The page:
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Fax Is Not a Three-Letter Word

Please Note: This blog article was originally written and published by Jacob Block.

Give fax a break already.

It’s a sad day for one of the world’s most unfairly maligned pieces ofhardware. Fax machines just made No. 14 in a list of 15 Current Technologies a Child Born Today Will Never Use. The blogger, Laptop Magazine’s Online Editorial Director AvramPiltch, slotted the hapless device all the way down at No. 14,
and for analready misunderstood “gadget that had its heyday in the 1970s” that’s got tohurt.

Now, to be fair, Piltch was only talking about fax machines, and heis almost certainly correct that those appliances will eventually go the way ofthe dodo. What he failed to mention–and what is too often overlooked–is that faxtechnology itself (which has already proven its value and resilience for more than a century) can look forward to many more years of usefulness and ubiquitybefore being forced into early retirement by younger, more attractive methods ofcommunication……or a super-intelligent army of robots.

I’ve come to the conclusion that the problem is not the technology: peopleare faxing higher volumes faster than ever before, in many cases between IPaddresses straight from their email client, or even automatically aspreconfigured batches while they sleep. It’s the word: FAX. People can’t helpbut associate fax with the fax machine and a bygone era of cigarettes andleisure suits.

Facsimile or fax simply means a copy sent using voice technology.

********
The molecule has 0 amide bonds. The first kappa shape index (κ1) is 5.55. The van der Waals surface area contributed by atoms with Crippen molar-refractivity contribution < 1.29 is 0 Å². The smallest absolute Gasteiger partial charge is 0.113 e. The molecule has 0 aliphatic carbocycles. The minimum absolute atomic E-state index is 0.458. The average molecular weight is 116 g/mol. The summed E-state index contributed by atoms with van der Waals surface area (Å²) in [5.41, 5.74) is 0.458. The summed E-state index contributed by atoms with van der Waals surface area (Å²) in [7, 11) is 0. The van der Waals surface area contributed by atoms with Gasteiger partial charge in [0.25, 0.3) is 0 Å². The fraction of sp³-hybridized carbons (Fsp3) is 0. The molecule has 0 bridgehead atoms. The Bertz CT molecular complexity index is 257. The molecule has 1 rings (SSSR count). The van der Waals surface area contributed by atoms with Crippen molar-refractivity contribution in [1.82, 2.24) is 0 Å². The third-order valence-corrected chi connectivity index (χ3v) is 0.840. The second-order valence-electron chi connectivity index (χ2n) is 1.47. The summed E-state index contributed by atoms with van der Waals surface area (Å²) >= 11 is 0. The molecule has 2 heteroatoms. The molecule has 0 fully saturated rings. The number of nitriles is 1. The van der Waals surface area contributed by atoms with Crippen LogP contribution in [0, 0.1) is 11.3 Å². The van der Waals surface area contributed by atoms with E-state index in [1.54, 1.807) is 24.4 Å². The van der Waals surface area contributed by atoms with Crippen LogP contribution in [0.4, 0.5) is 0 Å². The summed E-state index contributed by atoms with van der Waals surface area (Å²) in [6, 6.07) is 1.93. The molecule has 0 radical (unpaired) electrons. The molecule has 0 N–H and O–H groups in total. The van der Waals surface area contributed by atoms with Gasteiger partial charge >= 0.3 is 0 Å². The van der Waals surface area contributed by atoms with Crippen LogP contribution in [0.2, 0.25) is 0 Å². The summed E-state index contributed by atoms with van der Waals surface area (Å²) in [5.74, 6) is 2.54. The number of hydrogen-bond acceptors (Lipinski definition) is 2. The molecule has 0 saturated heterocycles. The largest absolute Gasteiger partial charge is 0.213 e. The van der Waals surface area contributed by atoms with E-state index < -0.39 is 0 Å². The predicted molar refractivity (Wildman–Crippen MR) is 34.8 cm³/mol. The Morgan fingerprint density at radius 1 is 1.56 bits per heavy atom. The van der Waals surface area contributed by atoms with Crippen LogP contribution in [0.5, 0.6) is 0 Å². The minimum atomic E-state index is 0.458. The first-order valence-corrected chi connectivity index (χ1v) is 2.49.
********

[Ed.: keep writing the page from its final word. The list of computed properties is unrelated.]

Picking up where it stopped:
With thegrowing popularity and availability of Fax over IP (FoIP) , there are now dozens of ways to do this securely, even without much of a reliance on analog phone lines or fax machines.Fax servers, protocols and delivery methods are still constantly evolving andhave not yet lost pace with competing communication options.

Finally, Mr. Piltch, I will not “let go of the signature requirement.” That“lame excuse for the continued use of the fax machine” is still a verycompelling one for newer fax technologies.
Keep in mind that fax is a simple,point-to-point transmission involving only two people (the sender and thereceiver). A fax can be verifiably tracked throughout its journey betweenfriends and is still much more secure than email or an online signature where receipt confirmation is absent. Fax is still the only transmission that won’tfall down in any court, and thousands of people even use fax to vote in federalelections. Because the basic technology of fax is so simple, it is everywhere:essentially, anyone anywhere in the world who has a phone jack has thecapability to fax. This makes it ideal for doing business across industries andborders.

Every day the delusion is spreading that fax is no longer relevant,
but withhundreds of millions of faxes being sent and received every single day, I justdon’t buy it.

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Lisa Grankowski

Lisa is in the OpenText Business Network Marketing team.

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